NATIONAL BUREAU OF ECONOMIC RESEARCH
NATIONAL BUREAU OF ECONOMIC RESEARCH

What Drives Aggregate Investment?

Rüdiger Bachmann, Peter Zorn

NBER Working Paper No. 18990
Issued in April 2013
NBER Program(s):   EFG   ME

Using firm-level survey data for the West German manufacturing sector, this paper revisits the technology-driven business cycle hypothesis for the case of aggregate investment. We construct a survey-based measure of technology shocks to gauge their contribution to short-run investment fluctuations. We estimate an upper bound for the contribution of technology shocks to the variance of the aggregate investment growth rate of 19 percent. The larger part of fluctuations in aggregate investment can be attributed to finance and demand shocks, which we also extract from the survey data.

You may purchase this paper on-line in .pdf format from SSRN.com ($5) for electronic delivery.

Information about Free Papers

You should expect a free download if you are a subscriber, a corporate associate of the NBER, a journalist, an employee of the U.S. federal government with a ".GOV" domain name, or a resident of nearly any developing country or transition economy.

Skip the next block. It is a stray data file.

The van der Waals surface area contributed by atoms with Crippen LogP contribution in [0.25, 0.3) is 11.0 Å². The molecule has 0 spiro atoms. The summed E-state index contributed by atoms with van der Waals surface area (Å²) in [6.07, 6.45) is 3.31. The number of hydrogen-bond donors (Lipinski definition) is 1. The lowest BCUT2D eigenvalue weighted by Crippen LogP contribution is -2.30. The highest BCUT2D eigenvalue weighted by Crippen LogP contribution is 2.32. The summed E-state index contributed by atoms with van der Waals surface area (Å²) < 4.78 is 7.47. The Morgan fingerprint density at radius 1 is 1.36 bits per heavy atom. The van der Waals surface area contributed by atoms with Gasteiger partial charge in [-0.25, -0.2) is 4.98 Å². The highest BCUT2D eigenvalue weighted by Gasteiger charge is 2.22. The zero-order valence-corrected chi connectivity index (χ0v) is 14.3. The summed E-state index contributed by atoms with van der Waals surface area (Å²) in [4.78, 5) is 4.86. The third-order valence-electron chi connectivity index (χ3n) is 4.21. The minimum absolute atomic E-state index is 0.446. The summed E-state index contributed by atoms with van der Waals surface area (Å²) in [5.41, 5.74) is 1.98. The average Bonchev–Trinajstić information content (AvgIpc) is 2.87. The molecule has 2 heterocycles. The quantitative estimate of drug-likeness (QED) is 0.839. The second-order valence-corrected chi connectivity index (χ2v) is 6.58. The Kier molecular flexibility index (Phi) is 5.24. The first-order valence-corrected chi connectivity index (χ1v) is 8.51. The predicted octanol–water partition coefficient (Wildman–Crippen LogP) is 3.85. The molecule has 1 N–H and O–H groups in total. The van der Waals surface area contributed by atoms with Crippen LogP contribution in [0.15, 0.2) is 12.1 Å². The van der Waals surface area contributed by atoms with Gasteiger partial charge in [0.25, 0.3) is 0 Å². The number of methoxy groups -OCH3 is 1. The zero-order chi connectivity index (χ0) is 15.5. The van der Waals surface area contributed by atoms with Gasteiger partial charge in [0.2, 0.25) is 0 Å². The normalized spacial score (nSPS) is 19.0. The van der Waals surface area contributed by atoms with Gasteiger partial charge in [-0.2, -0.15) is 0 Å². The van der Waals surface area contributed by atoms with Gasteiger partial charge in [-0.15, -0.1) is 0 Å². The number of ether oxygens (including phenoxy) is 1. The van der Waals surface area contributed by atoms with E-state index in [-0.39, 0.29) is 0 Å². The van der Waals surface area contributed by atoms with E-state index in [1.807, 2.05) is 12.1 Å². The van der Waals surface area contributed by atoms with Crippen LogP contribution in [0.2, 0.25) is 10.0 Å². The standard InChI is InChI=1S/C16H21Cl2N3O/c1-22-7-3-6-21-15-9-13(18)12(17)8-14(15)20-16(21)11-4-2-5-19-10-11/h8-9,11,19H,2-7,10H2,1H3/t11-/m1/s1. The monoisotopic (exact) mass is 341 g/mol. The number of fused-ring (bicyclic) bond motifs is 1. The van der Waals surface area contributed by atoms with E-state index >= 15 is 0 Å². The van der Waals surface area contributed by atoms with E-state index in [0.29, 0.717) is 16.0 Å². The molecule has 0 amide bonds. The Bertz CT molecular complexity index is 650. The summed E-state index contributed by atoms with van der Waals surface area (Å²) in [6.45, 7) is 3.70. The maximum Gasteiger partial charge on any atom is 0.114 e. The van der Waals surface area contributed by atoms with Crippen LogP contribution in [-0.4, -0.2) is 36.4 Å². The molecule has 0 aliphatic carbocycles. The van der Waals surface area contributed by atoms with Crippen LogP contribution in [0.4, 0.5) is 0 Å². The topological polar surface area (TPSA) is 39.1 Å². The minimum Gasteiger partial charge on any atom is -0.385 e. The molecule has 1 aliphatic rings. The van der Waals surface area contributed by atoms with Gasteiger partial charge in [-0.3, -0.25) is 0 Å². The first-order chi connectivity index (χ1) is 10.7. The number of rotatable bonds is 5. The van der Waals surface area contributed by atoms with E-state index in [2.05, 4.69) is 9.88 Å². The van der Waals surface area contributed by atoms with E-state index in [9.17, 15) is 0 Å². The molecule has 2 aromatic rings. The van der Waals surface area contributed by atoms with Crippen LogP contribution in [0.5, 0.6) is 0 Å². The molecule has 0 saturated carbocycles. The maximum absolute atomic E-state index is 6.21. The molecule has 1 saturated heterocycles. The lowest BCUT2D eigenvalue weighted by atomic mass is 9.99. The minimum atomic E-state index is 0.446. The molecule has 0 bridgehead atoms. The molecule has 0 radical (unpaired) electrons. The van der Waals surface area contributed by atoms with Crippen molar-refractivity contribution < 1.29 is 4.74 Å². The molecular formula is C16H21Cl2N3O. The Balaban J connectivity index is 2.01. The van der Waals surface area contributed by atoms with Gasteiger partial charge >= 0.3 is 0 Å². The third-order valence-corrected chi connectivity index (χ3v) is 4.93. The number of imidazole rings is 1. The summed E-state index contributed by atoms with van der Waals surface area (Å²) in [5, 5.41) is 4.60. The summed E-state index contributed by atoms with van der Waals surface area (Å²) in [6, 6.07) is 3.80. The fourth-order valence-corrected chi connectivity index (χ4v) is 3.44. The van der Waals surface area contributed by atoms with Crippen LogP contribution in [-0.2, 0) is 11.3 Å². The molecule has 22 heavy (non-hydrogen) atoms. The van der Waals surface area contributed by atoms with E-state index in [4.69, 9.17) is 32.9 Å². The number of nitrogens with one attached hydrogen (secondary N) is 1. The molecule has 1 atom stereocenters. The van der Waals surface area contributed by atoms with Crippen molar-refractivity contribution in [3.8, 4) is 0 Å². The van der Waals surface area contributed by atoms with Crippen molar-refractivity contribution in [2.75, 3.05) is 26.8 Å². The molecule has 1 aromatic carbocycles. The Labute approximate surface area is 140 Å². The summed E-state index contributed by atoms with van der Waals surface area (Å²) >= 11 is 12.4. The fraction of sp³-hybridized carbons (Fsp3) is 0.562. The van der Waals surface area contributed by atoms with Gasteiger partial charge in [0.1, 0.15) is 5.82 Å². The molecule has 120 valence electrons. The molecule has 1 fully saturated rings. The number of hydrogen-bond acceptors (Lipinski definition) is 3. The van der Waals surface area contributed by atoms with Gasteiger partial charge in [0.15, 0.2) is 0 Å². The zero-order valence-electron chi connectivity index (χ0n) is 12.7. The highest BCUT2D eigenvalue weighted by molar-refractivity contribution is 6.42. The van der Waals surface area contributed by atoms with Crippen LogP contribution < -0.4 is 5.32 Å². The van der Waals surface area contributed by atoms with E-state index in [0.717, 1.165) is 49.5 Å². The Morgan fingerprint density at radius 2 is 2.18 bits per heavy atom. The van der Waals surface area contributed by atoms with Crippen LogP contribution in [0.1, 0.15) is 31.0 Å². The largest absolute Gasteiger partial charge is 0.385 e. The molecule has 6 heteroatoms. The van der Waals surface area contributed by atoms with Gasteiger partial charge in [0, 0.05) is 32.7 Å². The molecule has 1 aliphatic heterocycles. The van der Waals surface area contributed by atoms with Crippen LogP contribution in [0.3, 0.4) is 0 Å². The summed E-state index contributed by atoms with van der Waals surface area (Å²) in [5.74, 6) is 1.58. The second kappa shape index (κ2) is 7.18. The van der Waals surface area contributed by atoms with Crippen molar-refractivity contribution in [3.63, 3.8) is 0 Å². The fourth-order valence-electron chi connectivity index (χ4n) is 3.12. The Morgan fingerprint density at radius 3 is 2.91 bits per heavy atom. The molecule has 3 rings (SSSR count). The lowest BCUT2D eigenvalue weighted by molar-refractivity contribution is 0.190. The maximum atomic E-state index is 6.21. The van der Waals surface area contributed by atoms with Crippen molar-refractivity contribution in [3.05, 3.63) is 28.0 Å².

If you usually get free papers at work/university but do not at home, you can either connect to your work VPN or proxy (if any) or elect to have a link to the paper emailed to your work email address below. The email address must be connected to a subscribing college, university, or other subscribing institution. Gmail and other free email addresses will not have access.

E-mail:

Machine-readable bibliographic record - MARC, RIS, BibTeX

Document Object Identifier (DOI): 10.3386/w18990

Users who downloaded this paper also downloaded these:
Bachmann and Elstner w18989 Firms’ Optimism and Pessimism
Caballero w6264 Aggregate Investment
Acemoglu, Akcigit, Bloom, and Kerr w18993 Innovation, Reallocation and Growth
McKay and Reis w19000 The Role of Automatic Stabilizers in the U.S. Business Cycle
Herrendorf, Rogerson, and Valentinyi w18996 Growth and Structural Transformation
 
Publications
Activities
Meetings
NBER Videos
Data
People
About

Support
National Bureau of Economic Research, 1050 Massachusetts Ave., Cambridge, MA 02138; 617-868-3900; email: info@nber.org

Contact Us